Up to 800 cancer survivors and their families are expected to attend a free two-day event in Dublin this September.
The National Conference for Cancer Survivorship will take place on September 20 and 21 at the Aviva Stadium, with the theme 'Living Well with Cancer'.
More than 60% of Irish people diagnosed with cancer in Ireland survive for five years or longer.
Although the number of cancer cases is increasing in Ireland, with around 100,000 people living with the disease, advances in early detection and treatment have led to more people going on to live a normal and healthy life.
Olwyn Ryan, Patients Support Services Manager at the Irish Cancer Society said: “The transition from cancer patient to cancer survivor can be difficult for those on a cancer journey.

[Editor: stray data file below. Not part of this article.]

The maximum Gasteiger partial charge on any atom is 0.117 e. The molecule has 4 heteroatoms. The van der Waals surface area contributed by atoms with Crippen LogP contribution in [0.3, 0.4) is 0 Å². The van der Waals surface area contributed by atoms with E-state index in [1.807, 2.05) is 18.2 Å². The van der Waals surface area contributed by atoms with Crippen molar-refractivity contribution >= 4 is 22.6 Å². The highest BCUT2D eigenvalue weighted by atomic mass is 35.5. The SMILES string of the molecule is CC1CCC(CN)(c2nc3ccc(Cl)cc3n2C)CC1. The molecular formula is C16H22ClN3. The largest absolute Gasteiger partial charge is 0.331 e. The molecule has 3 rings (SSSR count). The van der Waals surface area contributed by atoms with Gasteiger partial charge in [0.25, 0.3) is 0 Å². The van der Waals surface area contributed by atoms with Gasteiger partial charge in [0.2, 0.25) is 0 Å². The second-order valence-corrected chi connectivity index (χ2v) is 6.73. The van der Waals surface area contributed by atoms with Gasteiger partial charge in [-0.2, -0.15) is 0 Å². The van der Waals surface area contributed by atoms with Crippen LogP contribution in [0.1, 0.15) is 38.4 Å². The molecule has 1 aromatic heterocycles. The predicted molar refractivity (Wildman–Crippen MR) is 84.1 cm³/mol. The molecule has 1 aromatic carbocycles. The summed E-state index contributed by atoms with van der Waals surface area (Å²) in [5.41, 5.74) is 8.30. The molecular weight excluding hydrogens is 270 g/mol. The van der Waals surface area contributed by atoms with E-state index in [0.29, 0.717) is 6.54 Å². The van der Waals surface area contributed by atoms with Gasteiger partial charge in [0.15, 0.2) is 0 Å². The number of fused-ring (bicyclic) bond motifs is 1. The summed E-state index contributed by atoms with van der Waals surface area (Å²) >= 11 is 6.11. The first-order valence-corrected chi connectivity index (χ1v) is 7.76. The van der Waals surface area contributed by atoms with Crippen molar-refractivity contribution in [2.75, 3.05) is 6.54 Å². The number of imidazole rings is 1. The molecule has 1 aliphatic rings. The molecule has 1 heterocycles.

“While many people adapt well, others experience problems in adjusting to life after a cancer diagnosis.
“Access to information and support to deal with issues such as fear of the cancer coming back, financial strain and long-term side-effects of treatment is vital.
“The aim of this unique conference is to identify the issues and support patients and those close to them need to make the necessary adjustments in order to live as well as they can following a diagnosis.
“Delegates will be offered the opportunity to engage with experts in the field of cancer with a particular emphasis on psycho-social adjustment and keeping well into the future.
“Bringing survivors together so that they may befriend, help and support each other is a powerful way of improving the lives of those living with cancer.”
The two-day programme includes practical information on treatment advances, dealing with fatigue, exercise and diet as well as dealing with the emotional and psychological effects of cancer.
There will also be separate tracks for healthcare professionals and affiliated support groups.